Winnipeg's Dave Angus recently found himself at the top of the chamber of commerce heap when he was named Canada's top chamber executive for 2012.
The honour was based on factors such as outstanding performance, membership growth at the candidate's chamber, the chamber's financial health and the candidate's contribution to the chamber profession and to the success of his or her organization.
In typical Dave Angus style, the Winnipeg Chamber of Commerce president and CEO was quick to credit his colleagues, saying they were the ones who deserved the accolades.
But he also said it was an honour just the same, and he admitted in a later interview with the Free Press that it's an honour he never expected to receive. He agreed to answer a few questions, some relating to his chamber work and one that came out of left field.
When you graduated from Transcona Collegiate, was it always your plan to pursue a career in business?
"No, I just kind of fell into the commerce faculty. I can't even recall why. I just went through it, and initially I thought I would be an accountant and so I took my first accounting course. And I realized, I thought, 'Well, maybe marketing was more for me.' So that was what I graduated with, and then I just started a business career."
Did you think then that one day you would end up as the head of the city's largest business organization?
"Never in a million years. Never. When I was kind of a bit of a chamber brat and poked around the chamber as a volunteer, I held the CEO, which was Bill Draper at the time, in such high esteem because he was such a gentleman and such a professional. But never, ever, did I think I would ever have his position here. So it's just an unbelievable honour for me to be sitting in this seat."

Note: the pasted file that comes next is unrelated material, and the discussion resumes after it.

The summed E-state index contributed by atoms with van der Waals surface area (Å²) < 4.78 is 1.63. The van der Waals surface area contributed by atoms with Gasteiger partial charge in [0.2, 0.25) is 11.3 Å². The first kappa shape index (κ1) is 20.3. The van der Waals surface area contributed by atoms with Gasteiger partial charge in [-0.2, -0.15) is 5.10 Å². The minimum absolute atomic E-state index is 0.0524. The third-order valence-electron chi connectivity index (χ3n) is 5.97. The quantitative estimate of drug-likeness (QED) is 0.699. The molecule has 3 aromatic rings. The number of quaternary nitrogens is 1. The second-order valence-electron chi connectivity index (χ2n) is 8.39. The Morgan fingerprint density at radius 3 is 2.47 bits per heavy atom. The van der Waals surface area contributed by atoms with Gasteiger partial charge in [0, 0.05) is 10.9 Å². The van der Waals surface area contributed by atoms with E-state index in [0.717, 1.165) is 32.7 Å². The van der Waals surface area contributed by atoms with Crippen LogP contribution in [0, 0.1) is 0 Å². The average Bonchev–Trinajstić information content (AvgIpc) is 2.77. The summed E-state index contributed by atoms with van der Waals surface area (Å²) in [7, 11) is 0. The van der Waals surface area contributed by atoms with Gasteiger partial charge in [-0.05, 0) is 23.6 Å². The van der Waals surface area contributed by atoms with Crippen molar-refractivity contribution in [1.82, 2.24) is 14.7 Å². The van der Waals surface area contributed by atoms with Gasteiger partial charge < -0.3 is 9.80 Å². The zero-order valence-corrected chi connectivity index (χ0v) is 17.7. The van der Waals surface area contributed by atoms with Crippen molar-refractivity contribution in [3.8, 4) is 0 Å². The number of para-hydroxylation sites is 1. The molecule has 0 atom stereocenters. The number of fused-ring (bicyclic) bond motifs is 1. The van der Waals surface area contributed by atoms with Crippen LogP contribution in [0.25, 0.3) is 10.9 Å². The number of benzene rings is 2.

I understand you were recently in Russia. Can you tell me how long you were there and why you were there?
"Well, I was there for about five days and it was the first World Trade Centre Annual Congress that we went to now that we have a world trade centre licence. So it was very exciting, because we had a chance to meet our counterparts from around the world who also run world trade centres. So that was the purpose of it."
Can you tell me what your impression was of Russia?
"We did two cities, Moscow and St. Petersburg. Moscow is so big. It has 14 million people. But I was really impressed with St. Petersburg. It's just a beautiful city with historic architecture. It reminded me of Winnipeg in many ways. They're just so steeped in culture and really celebrate their culture and history. So I was really impressed with St. Petersburg."
You were approached before the last civic election to run for mayor. If you could be mayor for a day and make any change you wanted, what would you change?
"(Laughing) I'm glad you didn't go where I thought you were going to go! But it's funny. If you had asked me that question five years ago, I would have said I would love to be able to change our local attitude towards ourselves, because we were our own biggest enemy in terms of always having to apologize for our city and not being real boosters. But that has changed, so not sure right now if I would change anything. I am so enthusiastic about what's going on and I think we now have this great confidence and pride in our city. Yeah, there are little things I would change, but I think it's all positive."